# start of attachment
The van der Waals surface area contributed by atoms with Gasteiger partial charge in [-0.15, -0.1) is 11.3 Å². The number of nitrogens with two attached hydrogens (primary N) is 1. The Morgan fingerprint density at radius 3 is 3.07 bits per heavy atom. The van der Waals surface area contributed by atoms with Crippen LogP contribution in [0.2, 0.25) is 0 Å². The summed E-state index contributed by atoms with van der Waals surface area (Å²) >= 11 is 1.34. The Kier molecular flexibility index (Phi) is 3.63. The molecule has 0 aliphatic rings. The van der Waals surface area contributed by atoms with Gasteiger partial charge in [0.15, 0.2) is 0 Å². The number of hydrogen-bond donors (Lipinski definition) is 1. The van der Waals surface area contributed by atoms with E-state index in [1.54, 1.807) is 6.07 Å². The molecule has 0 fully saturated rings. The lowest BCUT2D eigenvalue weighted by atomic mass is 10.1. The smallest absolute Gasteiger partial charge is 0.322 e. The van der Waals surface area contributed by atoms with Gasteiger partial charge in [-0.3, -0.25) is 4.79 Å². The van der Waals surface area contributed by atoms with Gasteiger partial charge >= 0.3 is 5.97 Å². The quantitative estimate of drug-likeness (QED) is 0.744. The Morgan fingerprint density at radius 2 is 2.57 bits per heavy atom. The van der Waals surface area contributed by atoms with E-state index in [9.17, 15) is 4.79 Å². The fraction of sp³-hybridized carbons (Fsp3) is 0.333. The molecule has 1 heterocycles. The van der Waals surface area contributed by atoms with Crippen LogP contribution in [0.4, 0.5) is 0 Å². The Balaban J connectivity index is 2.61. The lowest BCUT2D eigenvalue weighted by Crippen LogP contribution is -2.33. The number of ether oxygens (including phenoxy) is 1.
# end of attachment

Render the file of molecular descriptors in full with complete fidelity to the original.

The van der Waals surface area contributed by atoms with Gasteiger partial charge in [-0.15, -0.1) is 11.3 Å². The number of nitrogens with two attached hydrogens (primary N) is 1. The Morgan fingerprint density at radius 3 is 3.07 bits per heavy atom. The van der Waals surface area contributed by atoms with Crippen LogP contribution in [0.2, 0.25) is 0 Å². The summed E-state index contributed by atoms with van der Waals surface area (Å²) >= 11 is 1.34. The Kier molecular flexibility index (Phi) is 3.63. The molecule has 0 aliphatic rings. The van der Waals surface area contributed by atoms with Gasteiger partial charge in [0.15, 0.2) is 0 Å². The number of hydrogen-bond donors (Lipinski definition) is 1. The van der Waals surface area contributed by atoms with E-state index in [1.54, 1.807) is 6.07 Å². The molecule has 0 fully saturated rings. The lowest BCUT2D eigenvalue weighted by atomic mass is 10.1. The smallest absolute Gasteiger partial charge is 0.322 e. The van der Waals surface area contributed by atoms with Gasteiger partial charge in [-0.3, -0.25) is 4.79 Å². The van der Waals surface area contributed by atoms with Gasteiger partial charge >= 0.3 is 5.97 Å². The quantitative estimate of drug-likeness (QED) is 0.744. The Morgan fingerprint density at radius 2 is 2.57 bits per heavy atom. The van der Waals surface area contributed by atoms with E-state index in [9.17, 15) is 4.79 Å². The fraction of sp³-hybridized carbons (Fsp3) is 0.333. The molecule has 1 heterocycles. The van der Waals surface area contributed by atoms with Crippen LogP contribution in [0.4, 0.5) is 0 Å². The Balaban J connectivity index is 2.61. The lowest BCUT2D eigenvalue weighted by Crippen LogP contribution is -2.33. The number of ether oxygens (including phenoxy) is 1.